Elder Cook was born September 1, 1941 at Lehi, Utah
to Clarence H. Cook and Myrl Johnson.
“I've always felt like a missionary,” said Elder
Gene R. Cook, as a member of the First Council of the Seventy.
Missionary work began for him when he was 12 years
old. One night his older brother came home from MIA and told him how his
teacher had talked about the importance of testimony and having one of
your own. “My brother told me that he wanted to get one, and he began to
fast and pray,” says Elder Cook.
“After witnessing the spiritual experiences in our
family and my brother's life during the following week, I knew I wanted
to get a testimony too. I began to read the Book of Mormon, and early in
First Nephi I began to get those profound spiritual feelings. I read that
book many times before being called as a full-time missionary. When you
know it's true, you have to share it. I started by working on my young
friends in Mesa, Arizona, to help them read the Book of Mormon and gain
At the age of 17, Elder Cook was so anxious to be
a missionary that he was called on a stake mission as junior companion
to an older missionary. The next year he was assigned to be the senior
companion to a 17-year-old friend whom he tried to teach how to be a missionary.
After that he served a full-time mission in Uruguay-Paraguay
under Elder J. Thomas Fyans. “Elder Fyans gave me training in leadership,
and it was a time of much growth and learning,” says Elder Cook. Since
then Elder Cook has held many other positions in the Church, including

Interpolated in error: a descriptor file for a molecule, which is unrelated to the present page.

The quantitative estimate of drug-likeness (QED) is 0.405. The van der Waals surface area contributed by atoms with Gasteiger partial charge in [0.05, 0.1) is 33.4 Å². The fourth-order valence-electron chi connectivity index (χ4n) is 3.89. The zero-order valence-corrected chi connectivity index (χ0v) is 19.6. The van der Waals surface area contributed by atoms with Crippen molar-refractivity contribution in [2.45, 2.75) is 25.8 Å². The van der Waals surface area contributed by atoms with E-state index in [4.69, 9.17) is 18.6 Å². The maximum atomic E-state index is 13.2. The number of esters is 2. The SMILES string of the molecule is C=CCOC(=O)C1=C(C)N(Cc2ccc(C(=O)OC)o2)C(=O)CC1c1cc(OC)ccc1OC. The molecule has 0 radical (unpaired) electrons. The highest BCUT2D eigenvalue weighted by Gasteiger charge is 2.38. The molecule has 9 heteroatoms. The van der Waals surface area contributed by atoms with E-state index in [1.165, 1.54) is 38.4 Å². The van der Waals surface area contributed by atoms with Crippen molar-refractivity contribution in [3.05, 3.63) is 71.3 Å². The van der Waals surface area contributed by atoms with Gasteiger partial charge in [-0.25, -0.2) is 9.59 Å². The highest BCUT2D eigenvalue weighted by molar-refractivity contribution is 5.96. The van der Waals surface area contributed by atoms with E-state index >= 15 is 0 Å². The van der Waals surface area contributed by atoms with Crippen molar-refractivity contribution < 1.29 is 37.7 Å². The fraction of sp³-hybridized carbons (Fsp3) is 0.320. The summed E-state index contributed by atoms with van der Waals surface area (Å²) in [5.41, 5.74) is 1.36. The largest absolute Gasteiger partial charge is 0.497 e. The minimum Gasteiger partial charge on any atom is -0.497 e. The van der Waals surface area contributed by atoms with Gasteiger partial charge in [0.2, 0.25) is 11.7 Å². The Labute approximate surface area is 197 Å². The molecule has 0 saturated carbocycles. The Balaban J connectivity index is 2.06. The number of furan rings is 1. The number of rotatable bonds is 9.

Regional and Mission Representative of the Twelve, counselor in a stake
mission presidency, and one of the seven presidents of the quorum of seventy
in his stake.
Elder Cook was graduated from Arizona State University
with a Master of Business Administration degree. He worked as an insurance
salesman, manager, and field trainer and was a member of the Million Dollar
Roundtable his first year in the insurance business. But, despite his success, he began to feel restless
and to ask himself what he was really doing with his life. “It just wasn't
enough,” he says. After much private contemplation he felt directed to
move his family to Utah. Subsequently,
he began to work for the Church Personnel Department. “The Lord put
what I had learned in the insurance business to good use.”
Among other callings Elder Cook worked as executive
secretary to the Missionary Executive Committee and the First Council of
When President Spencer W.
Kimball interviewed him about serving as a Seventy, he asked, among other
questions, if Elder Cook was willing to sacrifice all he has for the rest
of his life, even to sacrifice his life, for the gospel. “I was thrilled
to be able to answer his questions affirmatively. President Kimball also
asked about my wife, Janelle, and if she could answer the same questions.
I didn't even need to ask her. She understands the order of the priesthood.
She is truly characteristic of great LDS women — totally willing to follow
direction and totally trusting of me as her priesthood leader in the decisions
we must make. I can't do this alone. You know, even though it's right,
it isn't easy for a young wife when you have committed especially your
weekends for the rest of your life to your Church assignment.” Elder and
Sister Cook had four children: Tray, Travis, Terrel, and
“What led me to this point in my life more than any
other thing is that I gained a witness so early,” he said. “When you know
it's true, you desire to live it with all your heart and you've just got
to share it.”
Scarcely a year after his call to the First Council
of the Seventy with the reorganization of the First Quorum of the Seventy
after a dormancy of many years, Elder Cook was called to the First Quorum.
Elder Cook was released from the First Quorum and named General Authority Emeritus with a vote of gratitude for services rendered over many long years on Saturday October 6, 2007 at the 177th Semi-annual General Conference.